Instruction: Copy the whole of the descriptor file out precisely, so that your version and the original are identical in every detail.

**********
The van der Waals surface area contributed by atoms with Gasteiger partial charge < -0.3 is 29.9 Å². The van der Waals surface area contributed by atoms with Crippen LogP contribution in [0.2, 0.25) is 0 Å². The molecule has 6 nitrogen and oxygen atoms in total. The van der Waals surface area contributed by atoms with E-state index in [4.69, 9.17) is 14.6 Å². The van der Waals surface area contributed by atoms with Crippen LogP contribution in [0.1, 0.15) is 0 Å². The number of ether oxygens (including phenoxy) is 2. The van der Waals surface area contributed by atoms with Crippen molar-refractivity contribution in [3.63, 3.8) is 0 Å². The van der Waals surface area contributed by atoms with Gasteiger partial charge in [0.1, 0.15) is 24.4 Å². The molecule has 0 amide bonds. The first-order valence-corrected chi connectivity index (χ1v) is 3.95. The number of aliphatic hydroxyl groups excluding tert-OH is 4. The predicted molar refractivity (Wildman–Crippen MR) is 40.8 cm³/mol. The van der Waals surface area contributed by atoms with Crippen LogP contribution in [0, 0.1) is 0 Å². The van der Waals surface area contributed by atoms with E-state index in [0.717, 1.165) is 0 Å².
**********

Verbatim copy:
The van der Waals surface area contributed by atoms with Gasteiger partial charge < -0.3 is 29.9 Å². The van der Waals surface area contributed by atoms with Crippen LogP contribution in [0.2, 0.25) is 0 Å². The molecule has 6 nitrogen and oxygen atoms in total. The van der Waals surface area contributed by atoms with E-state index in [4.69, 9.17) is 14.6 Å². The van der Waals surface area contributed by atoms with Crippen LogP contribution in [0.1, 0.15) is 0 Å². The number of ether oxygens (including phenoxy) is 2. The van der Waals surface area contributed by atoms with Crippen molar-refractivity contribution in [3.63, 3.8) is 0 Å². The van der Waals surface area contributed by atoms with Gasteiger partial charge in [0.1, 0.15) is 24.4 Å². The molecule has 0 amide bonds. The first-order valence-corrected chi connectivity index (χ1v) is 3.95. The number of aliphatic hydroxyl groups excluding tert-OH is 4. The predicted molar refractivity (Wildman–Crippen MR) is 40.8 cm³/mol. The van der Waals surface area contributed by atoms with Crippen LogP contribution in [0, 0.1) is 0 Å². The van der Waals surface area contributed by atoms with E-state index in [0.717, 1.165) is 0 Å².